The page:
McVeigh second cause of action focuses on whether the inflated customer weight tags were used by Recology to determine the weight of the materials reported to the state that qualified for an increased reimbursement amount because they originated from the buy back center.  The court rejected the “assumption that the CFCA only protects whistleblowers who discover an actual, rather than possible false claim.”  In order to engage in protected activity, an “employee must have reasonably based suspicions of a false claim and it must be reasonably possible for the employee’s conduct to lead to a false claims action.”  The phrase “reasonably possible” means “that there must be a reasonable basis for the employee’s suspicion about fraud on the government—not that actual grounds for a false claims action must have existed.”  The court found that based on the evidence, a reasonable jury could conclude “that McVeigh had reasonable grounds to suspect that the state, as well as Recology, would be harmed by the weight tag fraud, and thus that he engaged in protected conduct under the CFCA when he sounded the alarm.” 

The fact that part of McVeigh’s job was deterring fraud does not preclude his second cause of action under the CFCA.  The court stated that it was “persuaded by the federal cases that hold fraud-alert employees should be held to a heightened notice standard.”  The heightened notice standard requires that if an employee has been assigned the task of investigating fraud for his employer, in order to state a false claims action “the employee must make it clear that the employee’s actions go beyond the assigned task.”  The court concluded that McVeigh could be found to have met this standard.  McVeigh reported his suspicions of fraud to law enforcement and to Recology and when he reported those suspicions, “he did so using terms like ‘embezzlement’ which should impart notice of potentially illegal malfeasance.”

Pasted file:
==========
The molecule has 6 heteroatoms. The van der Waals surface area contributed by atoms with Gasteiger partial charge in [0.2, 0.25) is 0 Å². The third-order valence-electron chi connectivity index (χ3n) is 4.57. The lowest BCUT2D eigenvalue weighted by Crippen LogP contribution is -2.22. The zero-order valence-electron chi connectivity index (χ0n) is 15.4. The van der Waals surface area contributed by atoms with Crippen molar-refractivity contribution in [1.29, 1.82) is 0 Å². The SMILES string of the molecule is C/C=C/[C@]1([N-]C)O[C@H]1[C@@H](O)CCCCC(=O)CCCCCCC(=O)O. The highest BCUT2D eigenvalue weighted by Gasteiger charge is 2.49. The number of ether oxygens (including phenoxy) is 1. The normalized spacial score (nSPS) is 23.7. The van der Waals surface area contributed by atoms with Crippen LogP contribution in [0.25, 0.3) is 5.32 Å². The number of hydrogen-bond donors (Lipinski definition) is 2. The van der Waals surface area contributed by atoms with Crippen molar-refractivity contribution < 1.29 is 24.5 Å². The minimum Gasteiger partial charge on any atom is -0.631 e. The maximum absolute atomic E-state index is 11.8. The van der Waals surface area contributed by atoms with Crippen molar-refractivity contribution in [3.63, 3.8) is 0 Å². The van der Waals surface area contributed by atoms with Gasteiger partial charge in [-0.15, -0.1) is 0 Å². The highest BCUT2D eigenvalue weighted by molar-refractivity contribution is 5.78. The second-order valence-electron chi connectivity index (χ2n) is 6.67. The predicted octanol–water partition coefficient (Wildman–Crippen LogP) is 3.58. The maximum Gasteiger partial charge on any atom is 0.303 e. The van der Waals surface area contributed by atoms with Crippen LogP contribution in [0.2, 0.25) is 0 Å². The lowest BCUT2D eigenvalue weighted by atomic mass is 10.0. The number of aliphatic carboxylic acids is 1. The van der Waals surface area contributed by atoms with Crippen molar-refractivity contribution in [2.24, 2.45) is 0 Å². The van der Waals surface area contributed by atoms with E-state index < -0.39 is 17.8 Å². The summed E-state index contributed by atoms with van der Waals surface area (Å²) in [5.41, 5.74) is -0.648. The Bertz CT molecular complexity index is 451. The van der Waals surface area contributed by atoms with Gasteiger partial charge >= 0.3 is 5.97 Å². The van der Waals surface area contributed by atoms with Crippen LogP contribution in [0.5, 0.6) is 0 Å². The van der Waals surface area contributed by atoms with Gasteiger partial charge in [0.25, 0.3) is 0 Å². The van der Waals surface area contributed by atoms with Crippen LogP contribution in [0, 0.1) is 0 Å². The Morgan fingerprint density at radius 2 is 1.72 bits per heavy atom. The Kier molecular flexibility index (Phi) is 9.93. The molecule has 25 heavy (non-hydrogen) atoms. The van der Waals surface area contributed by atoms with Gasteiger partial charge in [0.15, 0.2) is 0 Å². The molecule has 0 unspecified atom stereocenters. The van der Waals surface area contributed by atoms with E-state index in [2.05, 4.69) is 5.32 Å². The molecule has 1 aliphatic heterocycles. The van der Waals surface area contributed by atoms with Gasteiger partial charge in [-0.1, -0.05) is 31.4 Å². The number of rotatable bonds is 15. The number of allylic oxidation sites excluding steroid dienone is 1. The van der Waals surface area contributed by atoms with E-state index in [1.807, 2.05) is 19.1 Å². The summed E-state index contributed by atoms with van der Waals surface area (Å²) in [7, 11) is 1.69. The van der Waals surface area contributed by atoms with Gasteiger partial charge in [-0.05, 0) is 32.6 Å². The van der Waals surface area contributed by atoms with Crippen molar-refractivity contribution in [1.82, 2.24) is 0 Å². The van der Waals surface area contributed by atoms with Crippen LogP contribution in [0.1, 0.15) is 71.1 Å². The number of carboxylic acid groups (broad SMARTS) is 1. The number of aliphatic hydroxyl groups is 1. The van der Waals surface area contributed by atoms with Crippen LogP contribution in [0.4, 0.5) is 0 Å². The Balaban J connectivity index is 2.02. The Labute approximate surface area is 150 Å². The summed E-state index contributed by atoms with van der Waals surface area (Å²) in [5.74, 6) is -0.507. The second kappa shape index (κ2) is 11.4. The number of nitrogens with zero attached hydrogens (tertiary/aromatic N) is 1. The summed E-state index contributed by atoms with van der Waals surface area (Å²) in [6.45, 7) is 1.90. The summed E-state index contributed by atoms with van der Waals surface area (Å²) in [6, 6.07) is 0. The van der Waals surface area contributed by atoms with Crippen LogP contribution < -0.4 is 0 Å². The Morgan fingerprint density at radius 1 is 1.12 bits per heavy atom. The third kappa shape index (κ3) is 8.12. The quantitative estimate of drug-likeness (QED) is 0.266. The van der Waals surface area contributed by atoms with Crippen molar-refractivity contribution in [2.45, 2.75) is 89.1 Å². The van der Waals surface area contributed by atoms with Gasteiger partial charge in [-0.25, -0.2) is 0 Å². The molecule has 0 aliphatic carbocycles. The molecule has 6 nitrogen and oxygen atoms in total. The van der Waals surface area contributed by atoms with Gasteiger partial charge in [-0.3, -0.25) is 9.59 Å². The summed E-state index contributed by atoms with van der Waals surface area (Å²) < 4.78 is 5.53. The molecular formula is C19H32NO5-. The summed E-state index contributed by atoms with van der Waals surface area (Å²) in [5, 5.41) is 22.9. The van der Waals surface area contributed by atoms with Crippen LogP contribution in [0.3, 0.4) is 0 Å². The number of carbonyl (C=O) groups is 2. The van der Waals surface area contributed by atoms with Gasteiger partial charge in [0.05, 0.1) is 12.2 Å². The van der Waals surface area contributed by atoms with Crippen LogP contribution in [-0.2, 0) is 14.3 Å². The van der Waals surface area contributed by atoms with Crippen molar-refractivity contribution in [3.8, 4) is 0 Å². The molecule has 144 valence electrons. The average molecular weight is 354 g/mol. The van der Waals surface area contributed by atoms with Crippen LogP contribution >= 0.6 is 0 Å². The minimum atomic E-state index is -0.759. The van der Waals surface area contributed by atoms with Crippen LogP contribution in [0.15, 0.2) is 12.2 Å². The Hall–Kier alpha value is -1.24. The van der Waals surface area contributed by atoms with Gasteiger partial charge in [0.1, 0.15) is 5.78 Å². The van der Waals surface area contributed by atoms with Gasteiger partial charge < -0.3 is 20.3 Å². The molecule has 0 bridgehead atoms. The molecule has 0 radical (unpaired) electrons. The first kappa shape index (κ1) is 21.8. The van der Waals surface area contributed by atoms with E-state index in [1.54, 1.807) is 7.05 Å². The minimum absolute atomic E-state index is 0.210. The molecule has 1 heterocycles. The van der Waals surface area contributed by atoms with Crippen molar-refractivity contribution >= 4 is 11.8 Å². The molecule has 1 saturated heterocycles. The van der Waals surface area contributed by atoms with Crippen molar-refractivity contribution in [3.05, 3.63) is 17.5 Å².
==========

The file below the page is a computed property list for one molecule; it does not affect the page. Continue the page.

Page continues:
Although McVeigh initially reported tag inflation three years before Recology terminated his employment, this fact did not preclude McVeigh from connecting his protected activity to his termination.  Just three months before Recology terminated his employment, McVeigh brought the tag inflation situation to the attention of Recology’s board of directors. 

The court concluded that the trial court erred in deciding that McVeigh could not state a prima facie case on his second cause of action under the CFCA.  McVeigh satisfied all three requirements needed to state a prima facie case under the CFCA.

McVeigh also stated a claim that he was terminated in violation of Labor Code section 1102.5, subdivision (b), which provides that an employer is prohibited from retaliating “against an employee for disclosing information to a government or law enforcement agency, where the employee has reasonable cause to believe that the information discloses a violation of state or federal statute, or a violation or noncompliance with a state or federal rule or regulation.”  Recology asserted that Labor Code section 1102.5, subdivision (b) “extends protection only for reports of illegal activity by a plaintiff’s employer, not the plaintiff’s fellow employees.” 

The court rejected Recology’s argument and concluded that the statute “protects employee reports of unlawful activity by third parties such as contractors and employees, as well [as] unlawful activity by an employer.”  The court of appeal found that that McVeigh’s report of tag inflation to the police was protected activity and Recology was not entitled to summary judgment on McVeigh’s claim under Labor Code section 1102.5, subdivision (b). 

Because the court of appeal found that McVeigh could proceed on his second CFCA cause of action, the court found that he can also proceed on his cause of action for wrongful termination in violation of public policy.  The court of appeal sent the case back to the trial court so that McVeigh can pursue his second cause of action under the CFCA claim, the Labor Code cause of action, and the wrongful termination in violation of public policy cause of action.